Concerns about pesticide misuse, damage to nearby fields lead to legislative action in Iowa and Indiana
Over the past four years, the number of complaints related to the misuse of pesticides has spiked in Iowa, reaching 329 in 2020. Private, non-commercial applicators such as farmers were the subjects of about half of last year’s complaints. And in those instances, the state of Iowa was severely limited in what it could do.
“The issue was brought to my attention by local media, and I felt it was important to correct the problem,” Iowa Sen. Kevin Kinney says. “I couldn’t believe that the Department of Agriculture didn’t have a way to respond to private applicators.” (In contrast, civil penalties could be levied against commercial applicators.)
This year, Kinney worked with his colleague, Sen. Dan Zumbach (chair of the Senate Agriculture Committee), along with Department of Agriculture staff, on a bipartisan legislative fix. The result was passage of SF 482, a new law that establishes civil penalties for instances in which chemicals drift from one field and cause damage on neighboring land.
Similar legislation was passed in Indiana this year. As of early April, SB 227 was awaiting the governor’s signature after being approved by overwhelming majorities in both of that state’s legislative chambers.
“[It] specifies a warning and fine structure for civil penalties for any applicator, commercial or private, with the fine varying depending on the severity of the violation,” says Indiana Sen. Jean Leising, sponsor of SB 227.
Last year, Leising also had tried to address increased concerns in her home state about pesticide misuse. That 2020 legislation failed to advance, but it helped lead to a summer study by Indiana’s governor-appointed Pesticide Review Board.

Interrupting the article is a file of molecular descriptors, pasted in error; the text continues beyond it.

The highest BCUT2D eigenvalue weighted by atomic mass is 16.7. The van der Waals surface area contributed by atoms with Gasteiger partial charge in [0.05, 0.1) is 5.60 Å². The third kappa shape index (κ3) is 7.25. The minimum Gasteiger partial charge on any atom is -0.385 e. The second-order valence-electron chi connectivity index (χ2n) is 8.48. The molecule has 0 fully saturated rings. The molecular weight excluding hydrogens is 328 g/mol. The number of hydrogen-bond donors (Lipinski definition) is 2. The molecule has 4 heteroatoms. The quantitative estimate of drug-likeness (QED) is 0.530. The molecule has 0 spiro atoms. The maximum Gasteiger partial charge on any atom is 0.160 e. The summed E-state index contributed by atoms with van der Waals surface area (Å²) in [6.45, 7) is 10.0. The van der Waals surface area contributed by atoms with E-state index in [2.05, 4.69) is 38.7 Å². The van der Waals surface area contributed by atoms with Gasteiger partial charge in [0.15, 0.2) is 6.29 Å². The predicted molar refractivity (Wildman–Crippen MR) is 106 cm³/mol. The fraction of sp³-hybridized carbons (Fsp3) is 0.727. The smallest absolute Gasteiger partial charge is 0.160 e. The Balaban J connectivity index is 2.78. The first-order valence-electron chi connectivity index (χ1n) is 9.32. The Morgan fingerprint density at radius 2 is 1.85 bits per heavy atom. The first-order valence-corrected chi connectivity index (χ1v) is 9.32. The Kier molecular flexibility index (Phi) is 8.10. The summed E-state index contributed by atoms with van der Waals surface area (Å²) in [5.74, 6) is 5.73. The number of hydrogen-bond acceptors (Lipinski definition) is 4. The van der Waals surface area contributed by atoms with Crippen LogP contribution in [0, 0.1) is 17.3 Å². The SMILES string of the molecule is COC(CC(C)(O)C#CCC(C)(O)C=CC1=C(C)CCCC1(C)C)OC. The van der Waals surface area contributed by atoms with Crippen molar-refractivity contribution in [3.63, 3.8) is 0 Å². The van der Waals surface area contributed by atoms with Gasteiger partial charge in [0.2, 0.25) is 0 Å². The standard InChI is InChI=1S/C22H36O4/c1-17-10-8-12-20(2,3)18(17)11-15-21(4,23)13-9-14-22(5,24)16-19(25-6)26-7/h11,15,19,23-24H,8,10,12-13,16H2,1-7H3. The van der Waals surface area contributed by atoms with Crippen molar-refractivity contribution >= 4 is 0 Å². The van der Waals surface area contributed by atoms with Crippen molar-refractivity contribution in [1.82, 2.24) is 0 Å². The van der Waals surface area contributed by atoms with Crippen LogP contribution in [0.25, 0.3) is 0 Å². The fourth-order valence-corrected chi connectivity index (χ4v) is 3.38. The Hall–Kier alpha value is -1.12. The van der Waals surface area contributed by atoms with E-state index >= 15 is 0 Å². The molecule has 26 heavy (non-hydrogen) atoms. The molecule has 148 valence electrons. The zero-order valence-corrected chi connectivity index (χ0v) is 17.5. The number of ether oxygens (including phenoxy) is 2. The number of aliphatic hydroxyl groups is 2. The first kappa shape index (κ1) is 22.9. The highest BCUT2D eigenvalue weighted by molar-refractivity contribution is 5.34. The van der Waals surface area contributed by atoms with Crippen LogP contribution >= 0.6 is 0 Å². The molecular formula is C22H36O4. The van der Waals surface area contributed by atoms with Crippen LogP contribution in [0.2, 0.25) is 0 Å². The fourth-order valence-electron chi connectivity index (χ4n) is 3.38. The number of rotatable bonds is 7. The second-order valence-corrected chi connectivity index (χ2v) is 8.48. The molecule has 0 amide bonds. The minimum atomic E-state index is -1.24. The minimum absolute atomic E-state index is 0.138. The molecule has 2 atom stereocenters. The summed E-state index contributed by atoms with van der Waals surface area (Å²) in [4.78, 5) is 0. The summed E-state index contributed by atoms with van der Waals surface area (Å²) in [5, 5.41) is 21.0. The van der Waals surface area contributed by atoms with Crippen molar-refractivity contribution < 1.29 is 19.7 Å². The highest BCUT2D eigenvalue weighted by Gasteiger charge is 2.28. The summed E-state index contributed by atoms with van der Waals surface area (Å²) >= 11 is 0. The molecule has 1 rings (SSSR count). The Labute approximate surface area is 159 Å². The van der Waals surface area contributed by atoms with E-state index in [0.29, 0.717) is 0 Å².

Leising credits the board’s work with this year’s legislative success. Not only did it thoroughly analyze the issue in a transparent way, she says, the board helped facilitate discussions among stakeholders and develop draft legislation.
SF 227 specifies that most first-offense, unintended violations of the state’s pesticide laws will result in a warning. If an additional violation occurs within five years, the second offense can result in a fine of $250.
For more egregious or intentional violations, fines can be up to $1,000. Funds collected for these violations must be used to provide pesticide education.
In Iowa, Kinney says, work on SF 482 began after local media reports shed light on the growing number of complaints about pesticide drift. Many of these complaints come from the increased use of dicamba, a chemical herbicide designed to kill broad-leaf (as opposed to grass) plants.
Dicamba is extremely effective but also very volatile, prone to becoming airborne and drifting to other fields. SF 482 was signed into law in March after receiving unanimous approval in both legislative chambers. It allows for the assessment of a civil penalty of up to $500 for both private and commercial applicators when chemicals drift and damage neighboring crops.
A five-member panel is being created to help establish the new civil penalties, as well as procedures for assessing and collecting fines. Across the country, pesticide applicators, whether commercial or private, are regulated by federal and state law. When drift and unintended crop damage occurs, landowners who suffer the damage can file complaints with a state department of agriculture. (Private lawsuits are another potential recourse, as well as the mechanism for seeking compensation for crop damage.)
If a state finds negligence, civil penalties are possible. However, state laws and regulations sometimes distinguish between commercial and private applicators. For example, a commercial applicator may face civil penalties, while a private applicator only receives a warning. That was the case in Iowa, prior to passage of SF 482.